Brown Bread noise dampening


This article examines the noise reduction effect of Brown Bread panel dampening material on a PC system that has already been carefully tweaked for low noise. Ken answers questions people have had about Brown Bread other similar materials such as Dynamat.

By Ken Sakuma, July 22, 2002

Even with a processor that runs cool without a whining fan, most PCs still make some noise. I've found my hard drive is nearly impossible to silence, even though it is the quiet Seagate Barracuda IV. For most people, well chosen parts and quiet fans are good enough, but if nothing but complete silence will do, it's an ongoing battle and every weapon is worth a try.

One source of noise is the case itself, which often amplifies vibrations from fans and drives. I became aware that this might be a problem in my system and began seeking solutions. Someone on a forum mentioned Dynamat, a popular sound deadening material. Their website states, that it is a "premium engineered sound control material" used to reduce noise. Applied in thin mat-sized pieces, it is most often used in automobiles to reduce outside noise and help improve the sound of the stereo, but Dynamat can also be used to reduce PC noise.

Dynamat is expensive - about $7 per ft². I would need at least 8 ft² to comfortably line the inside of my PC. I was not ready to pay $56 for a product I wasn't positive would work, and there were complaints that Dynamat is smelly.

I searched the web for an alternative and found B-Quiet, a lower priced competitor to Dynamat. The price of about $1 / ft got me excited. One web review claimed 8 dB of noise reduction was achieved by lining the inside of a case. Eight dB was good enough for me to try it, but then I saw that they have another more effective product called Brown Bread.

Brown Bread is described as

A viscoelastic deadener with a supercharged bitumen based adhesive. With an aluminum constraining layer and an unique composition with suspended mineral particles it has been proven to be extremely efficient at the conversion of vibration to thermal energy. Brown Bread is extremely flexible which is very important as it allows it to properly adhere to a contoured panel.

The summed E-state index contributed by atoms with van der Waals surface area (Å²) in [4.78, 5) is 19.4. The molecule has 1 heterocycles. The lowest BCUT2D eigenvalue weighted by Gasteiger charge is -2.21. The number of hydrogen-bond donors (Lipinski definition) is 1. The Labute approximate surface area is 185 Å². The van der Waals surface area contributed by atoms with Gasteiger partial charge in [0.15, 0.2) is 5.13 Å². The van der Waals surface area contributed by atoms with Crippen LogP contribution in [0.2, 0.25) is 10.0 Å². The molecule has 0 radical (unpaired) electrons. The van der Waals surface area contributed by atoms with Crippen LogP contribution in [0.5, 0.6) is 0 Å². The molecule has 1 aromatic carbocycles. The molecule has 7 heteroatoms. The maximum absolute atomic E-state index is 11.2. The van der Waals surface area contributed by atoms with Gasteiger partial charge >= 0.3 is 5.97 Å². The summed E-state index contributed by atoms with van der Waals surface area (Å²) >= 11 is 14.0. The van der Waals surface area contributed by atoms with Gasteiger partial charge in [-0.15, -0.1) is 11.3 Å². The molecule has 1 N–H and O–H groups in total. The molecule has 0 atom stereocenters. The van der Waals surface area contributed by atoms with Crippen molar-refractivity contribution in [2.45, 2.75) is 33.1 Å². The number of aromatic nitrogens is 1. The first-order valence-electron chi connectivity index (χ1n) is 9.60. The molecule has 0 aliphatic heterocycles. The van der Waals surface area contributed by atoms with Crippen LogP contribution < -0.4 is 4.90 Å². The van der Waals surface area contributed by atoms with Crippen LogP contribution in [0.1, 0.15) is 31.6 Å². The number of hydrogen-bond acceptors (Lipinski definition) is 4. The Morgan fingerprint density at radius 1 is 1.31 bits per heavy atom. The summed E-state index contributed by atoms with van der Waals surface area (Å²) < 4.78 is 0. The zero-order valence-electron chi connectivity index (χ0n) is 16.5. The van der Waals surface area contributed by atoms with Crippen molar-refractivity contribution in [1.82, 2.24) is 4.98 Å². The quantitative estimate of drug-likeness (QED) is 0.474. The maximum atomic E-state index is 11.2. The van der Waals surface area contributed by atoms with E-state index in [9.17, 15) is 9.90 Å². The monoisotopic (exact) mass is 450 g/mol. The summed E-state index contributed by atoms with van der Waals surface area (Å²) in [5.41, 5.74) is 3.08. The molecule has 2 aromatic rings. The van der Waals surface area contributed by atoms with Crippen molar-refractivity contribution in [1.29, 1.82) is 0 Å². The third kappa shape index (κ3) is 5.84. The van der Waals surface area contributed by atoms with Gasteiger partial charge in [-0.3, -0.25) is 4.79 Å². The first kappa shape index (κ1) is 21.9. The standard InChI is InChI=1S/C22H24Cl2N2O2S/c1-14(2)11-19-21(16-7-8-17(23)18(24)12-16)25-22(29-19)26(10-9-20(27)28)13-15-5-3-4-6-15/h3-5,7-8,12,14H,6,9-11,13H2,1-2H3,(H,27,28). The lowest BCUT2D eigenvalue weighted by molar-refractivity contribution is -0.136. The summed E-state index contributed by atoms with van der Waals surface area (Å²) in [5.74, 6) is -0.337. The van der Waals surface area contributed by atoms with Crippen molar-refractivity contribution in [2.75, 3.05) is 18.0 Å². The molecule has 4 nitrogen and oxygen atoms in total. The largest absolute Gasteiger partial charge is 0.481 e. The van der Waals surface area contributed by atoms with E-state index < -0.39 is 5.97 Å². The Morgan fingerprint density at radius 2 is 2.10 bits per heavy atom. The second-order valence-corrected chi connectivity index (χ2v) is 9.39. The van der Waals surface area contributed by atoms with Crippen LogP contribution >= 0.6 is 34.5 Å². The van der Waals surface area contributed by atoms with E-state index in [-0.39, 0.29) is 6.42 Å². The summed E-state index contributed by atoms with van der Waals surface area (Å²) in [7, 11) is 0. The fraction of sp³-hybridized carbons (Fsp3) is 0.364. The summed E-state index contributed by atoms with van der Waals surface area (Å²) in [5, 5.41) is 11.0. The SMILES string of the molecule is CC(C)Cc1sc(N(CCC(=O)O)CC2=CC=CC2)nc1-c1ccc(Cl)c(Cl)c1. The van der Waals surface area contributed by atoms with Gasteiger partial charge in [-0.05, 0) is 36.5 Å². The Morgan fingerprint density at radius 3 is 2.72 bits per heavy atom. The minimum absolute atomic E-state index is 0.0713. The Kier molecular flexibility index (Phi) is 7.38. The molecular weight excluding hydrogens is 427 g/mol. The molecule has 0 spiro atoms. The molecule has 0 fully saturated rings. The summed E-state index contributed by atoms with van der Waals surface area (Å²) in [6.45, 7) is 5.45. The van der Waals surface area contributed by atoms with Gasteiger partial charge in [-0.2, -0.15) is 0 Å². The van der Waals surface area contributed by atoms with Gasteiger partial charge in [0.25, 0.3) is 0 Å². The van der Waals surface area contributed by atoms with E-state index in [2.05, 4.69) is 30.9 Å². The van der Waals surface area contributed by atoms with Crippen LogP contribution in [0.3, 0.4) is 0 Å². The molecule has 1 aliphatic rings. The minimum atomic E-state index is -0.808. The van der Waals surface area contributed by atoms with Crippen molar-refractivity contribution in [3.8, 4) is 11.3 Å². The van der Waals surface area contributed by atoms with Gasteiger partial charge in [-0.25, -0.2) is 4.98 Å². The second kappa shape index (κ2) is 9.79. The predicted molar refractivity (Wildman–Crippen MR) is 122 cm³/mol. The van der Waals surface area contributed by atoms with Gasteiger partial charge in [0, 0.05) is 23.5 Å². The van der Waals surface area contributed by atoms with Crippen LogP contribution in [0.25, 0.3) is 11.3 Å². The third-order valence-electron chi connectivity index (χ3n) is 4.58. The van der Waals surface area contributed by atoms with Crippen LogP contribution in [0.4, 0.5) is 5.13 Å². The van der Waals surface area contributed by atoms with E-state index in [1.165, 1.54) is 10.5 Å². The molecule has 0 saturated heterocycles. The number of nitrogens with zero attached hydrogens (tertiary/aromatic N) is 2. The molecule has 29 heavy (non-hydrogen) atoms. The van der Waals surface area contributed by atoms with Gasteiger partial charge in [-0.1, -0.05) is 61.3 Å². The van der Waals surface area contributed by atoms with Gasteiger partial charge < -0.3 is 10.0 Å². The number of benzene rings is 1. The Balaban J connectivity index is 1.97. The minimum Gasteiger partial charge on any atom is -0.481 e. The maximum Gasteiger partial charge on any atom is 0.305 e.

The product page for Brown Bread has a review comparing many different deadening materials, including products from Dynamat. BB comes out on top (surprise surprise!). A higher priced product, Brown Bread is supposed to perform better than B-Quiet. I ordered 70 ft², which cost me about $2.25 / ft². Shipping was free.

UPS delivery took a week. It came in a very large heavy tube. I removed about 8 staples giant heavy tube before I got the top off. According to B-Quiet, BB weighs 0.4lbs per ft². The material looks like a layer of roofing tar affixed to heavy aluminum tin foil. A layer of waxed paper over the tar layer keeps it from getting on everything.

After a quick read of the Application Instructions, I cleared a bit of room, shut down my PC, opened it up and started applying the deadener on the inside panel surfaces. Here are the tools I used:

  • Ruler
  • Scissors*
  • Marker
  • Hairdryer

* I recommend using scissors that you don’t mind throwing away as they get very messy.

The computer case is a Lite-On FS020 which I reviewed HERE.

At first, I tried to apply BB alonen but quickly discovered that this is a 2-person job; it is much easier to apply the stuff with some help. Brown Bread gets more flexible when warm, so the hairdryer can be useful, but it isn't really necessary.

I applied lots of BB on the bottom of the case and anywhere I could find space. BB is VERY difficult to remove, so plan carefully! I had to scrape off a lot of it using a sharp razor blade, and believe me, it is no fun. Check to make sure the side panels will close before you make the BB permanent! Set aside plenty of time to finish the job. It took me 8 hours to apply 2 layers in every imaginable place I could find. In retrospect, a single layer on just the sides and top would be nearly as good and not add as much weight.